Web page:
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          • A *dog* park is an off leash park, where people without dogs don't go. They're usually fenced and clearly marked, and in some areas they don't permit people in unless they're paying members.

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          • (Also, the vast majority of parks in the US are NOT dog parks. To my knowledge, no national or state park permits off-leash dogs.)

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          • lilbit01, thanks for clearing up that dogs don't have to be on a lead in dog parks – I got the impression they do from some of the comments so I clearly misunderstood.

            Although the original post was about keeping your dog on the lead if there are signs/rules telling you to do so, I feel like some think a dog should never be off the lead in public ever. I've never seen a "dog park" ie just for dogs, and I don't know how common they are. I'm used to parks that are for everyone including dogs, usually with a separately-fenced play area for children where dogs aren't allowed. (I'm thinking of a park as a big green space in a city, maybe like New York's Central Park but not as big? Rather than a national park, as in a designated area of countryside/wilderness. Some might require dogs to be on leads, but that's down to the individual park rather than a default for all of them.)

          • Dog parks are fairly common in cities and areas with higher population. I live in a city and there are 4 within a 20 minute drive of my house.

            Again, this is the difference between American dog culture and European dog culture. We as a population often excuse lack of training by claiming dogs are previously abused. It's a bogus excuse and stems from lack of education and lack of willingness to work on training.

  15. Also, in many areas (like here in Colorado), leash laws are there to protect wildlife from your dog and vice versa. There are mountain lions in my backyard park, and you wouldn't believe how many dogs are attacked by moose who feel threatened. I let my dog chase prairie dogs when I first moved here, and then I learned that prairie dogs carry the black plague. So, besides all the other wonderful points above, there may be reasons above and beyond for leashing your dogs in a given park or trail.

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    • This is actually a really good point that folks often forget. Many parks and public green spaces have leash laws to keep dogs out of sensitive areas to protect wildlife and sensitive plants. Our neighborhood park is currently in the process of a major revitalization effort, including invasive removal and establishing native plants. One of the problems with getting the native plants established is the park is popular with area dog owners who are used to letting dogs run off leash and the dogs are disturbing the fresh plantings before they have a chance to really establish. Which kills the native plants and allows the invasive plants to move back in. This then requires expensive repeated replanting. Another local park and wildlife area had to close off a section of the park to visitors because off leash dogs were regularly disturbing the native ground nesting bees.

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    • Yes, this is another valid reason for keeping a dog on the lead, and a difficult one as it may not be immediately obvious. In this situation I think it would help immensely if there were signs clearly stating why dogs have to be on a lead or at least under close control (nearby cows or sheep are another good reason), as otherwise it can seem an arbitrary rule, or people think it only applies when other humans or dogs are nearby. Knowing a reason for a rule usually leads to more people obeying said rule.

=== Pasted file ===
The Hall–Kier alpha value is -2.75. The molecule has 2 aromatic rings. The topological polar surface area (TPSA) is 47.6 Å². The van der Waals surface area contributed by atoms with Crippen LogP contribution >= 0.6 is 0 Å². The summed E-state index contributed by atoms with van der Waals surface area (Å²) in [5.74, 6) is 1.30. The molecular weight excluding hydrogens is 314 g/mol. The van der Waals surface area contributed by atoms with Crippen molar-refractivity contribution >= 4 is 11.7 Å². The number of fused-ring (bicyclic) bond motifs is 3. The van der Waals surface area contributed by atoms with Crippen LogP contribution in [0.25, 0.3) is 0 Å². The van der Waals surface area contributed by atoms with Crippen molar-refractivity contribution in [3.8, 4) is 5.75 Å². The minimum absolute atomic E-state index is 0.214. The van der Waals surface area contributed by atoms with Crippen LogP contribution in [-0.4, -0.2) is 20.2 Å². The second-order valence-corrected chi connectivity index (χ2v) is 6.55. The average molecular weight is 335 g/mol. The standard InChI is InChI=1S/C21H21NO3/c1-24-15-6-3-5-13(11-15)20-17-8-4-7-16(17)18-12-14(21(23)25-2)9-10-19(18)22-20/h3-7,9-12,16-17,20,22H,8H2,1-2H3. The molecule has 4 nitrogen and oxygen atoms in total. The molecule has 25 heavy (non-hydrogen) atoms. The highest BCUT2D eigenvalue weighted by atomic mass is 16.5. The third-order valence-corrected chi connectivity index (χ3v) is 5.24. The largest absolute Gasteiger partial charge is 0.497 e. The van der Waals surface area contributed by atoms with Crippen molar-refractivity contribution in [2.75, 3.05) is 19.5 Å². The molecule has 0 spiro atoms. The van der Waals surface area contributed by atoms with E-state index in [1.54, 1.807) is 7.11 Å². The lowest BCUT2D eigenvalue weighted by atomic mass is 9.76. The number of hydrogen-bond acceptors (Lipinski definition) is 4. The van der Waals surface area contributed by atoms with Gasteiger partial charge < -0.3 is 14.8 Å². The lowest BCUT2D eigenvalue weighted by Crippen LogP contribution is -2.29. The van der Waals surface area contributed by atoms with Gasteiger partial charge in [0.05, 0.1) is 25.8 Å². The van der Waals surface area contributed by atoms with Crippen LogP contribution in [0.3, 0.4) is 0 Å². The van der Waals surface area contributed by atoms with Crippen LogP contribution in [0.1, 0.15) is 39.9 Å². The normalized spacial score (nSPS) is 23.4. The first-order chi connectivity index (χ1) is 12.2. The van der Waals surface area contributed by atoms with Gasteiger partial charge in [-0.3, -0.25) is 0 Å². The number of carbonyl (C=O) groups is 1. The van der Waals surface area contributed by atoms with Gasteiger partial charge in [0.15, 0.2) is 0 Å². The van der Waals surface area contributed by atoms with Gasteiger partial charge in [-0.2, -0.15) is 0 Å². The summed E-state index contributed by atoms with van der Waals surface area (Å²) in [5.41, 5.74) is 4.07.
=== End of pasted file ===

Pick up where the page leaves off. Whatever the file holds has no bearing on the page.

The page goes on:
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  16. I agree 100% with all of this. Leashes all the time, and keep it loose if your dog is that well trained. My dog is weary of strangers and weary but interested in other dogs but that interest exhibits itself with barking and fur hackles and a high emotional state which I'm afraid could turn aggressive if left unchecked. She wants to get near, but she'll skitter away randomly, and the dance continues. The result of this behaviour is always keep her on a leash and always be ready to scoop her up if a non-leashed dog comes near, or even a leashed dog if there's not enough room for me to pass without them interacting — and we don't go to off leash dog parks for her safety and the others. (And they come with their own host of problems.) I don't walk her as much as I should, but our yard is well used and the neighbor dog gets a running partner when they sprint the fence line with each other.

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  17. All of this! I live in a neighborhood that consists entirely of condos, not a backyard in sight and SO MANY people walk their dogs off leash! My pibble is a rescue and is very dog reactive. A few months ago a cocker spaniel got away from her owner and came right for us. My 80 pound beefcake was fine but both the spaniel and I ended up in the hospital. Fortunately, under the laws in my state pets are considered private property so my boy wasn't blamed; something I was very worried about given some peoples' prejudice towards pit bulls. I don't care how well-trained your dog is; if they're triggered it's going to be bad for everyone involved. Semi-related–in the ER I learned that if you ever have to break up a dog fight with your own hands the best thing to do is grab their back legs. It should throw them off balance enough that they let go of each other.